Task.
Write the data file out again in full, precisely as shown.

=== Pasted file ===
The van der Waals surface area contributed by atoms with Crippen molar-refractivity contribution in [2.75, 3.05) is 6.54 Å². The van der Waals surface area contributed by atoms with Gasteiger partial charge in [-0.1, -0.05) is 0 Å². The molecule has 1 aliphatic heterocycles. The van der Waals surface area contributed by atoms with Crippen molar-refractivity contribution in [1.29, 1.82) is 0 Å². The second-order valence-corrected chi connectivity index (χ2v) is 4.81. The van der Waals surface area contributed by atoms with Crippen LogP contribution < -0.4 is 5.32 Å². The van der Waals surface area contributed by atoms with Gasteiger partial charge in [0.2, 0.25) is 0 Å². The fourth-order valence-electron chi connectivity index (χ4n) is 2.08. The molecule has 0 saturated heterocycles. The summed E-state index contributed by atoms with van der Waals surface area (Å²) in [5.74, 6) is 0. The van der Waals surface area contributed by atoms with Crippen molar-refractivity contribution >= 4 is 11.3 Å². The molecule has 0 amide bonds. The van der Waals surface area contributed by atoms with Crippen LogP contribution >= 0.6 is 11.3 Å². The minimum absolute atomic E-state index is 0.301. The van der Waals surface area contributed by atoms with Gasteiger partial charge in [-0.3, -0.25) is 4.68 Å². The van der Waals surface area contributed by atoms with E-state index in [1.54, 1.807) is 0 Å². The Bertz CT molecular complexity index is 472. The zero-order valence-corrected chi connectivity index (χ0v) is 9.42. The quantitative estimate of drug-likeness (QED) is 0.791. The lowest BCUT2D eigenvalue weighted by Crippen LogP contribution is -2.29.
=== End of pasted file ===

The van der Waals surface area contributed by atoms with Crippen molar-refractivity contribution in [2.75, 3.05) is 6.54 Å². The van der Waals surface area contributed by atoms with Gasteiger partial charge in [-0.1, -0.05) is 0 Å². The molecule has 1 aliphatic heterocycles. The van der Waals surface area contributed by atoms with Crippen molar-refractivity contribution in [1.29, 1.82) is 0 Å². The second-order valence-corrected chi connectivity index (χ2v) is 4.81. The van der Waals surface area contributed by atoms with Crippen LogP contribution < -0.4 is 5.32 Å². The van der Waals surface area contributed by atoms with Gasteiger partial charge in [0.2, 0.25) is 0 Å². The fourth-order valence-electron chi connectivity index (χ4n) is 2.08. The molecule has 0 saturated heterocycles. The summed E-state index contributed by atoms with van der Waals surface area (Å²) in [5.74, 6) is 0. The van der Waals surface area contributed by atoms with Crippen molar-refractivity contribution >= 4 is 11.3 Å². The molecule has 0 amide bonds. The van der Waals surface area contributed by atoms with Crippen LogP contribution >= 0.6 is 11.3 Å². The minimum absolute atomic E-state index is 0.301. The van der Waals surface area contributed by atoms with Gasteiger partial charge in [-0.3, -0.25) is 4.68 Å². The van der Waals surface area contributed by atoms with E-state index in [1.54, 1.807) is 0 Å². The Bertz CT molecular complexity index is 472. The zero-order valence-corrected chi connectivity index (χ0v) is 9.42. The quantitative estimate of drug-likeness (QED) is 0.791. The lowest BCUT2D eigenvalue weighted by Crippen LogP contribution is -2.29.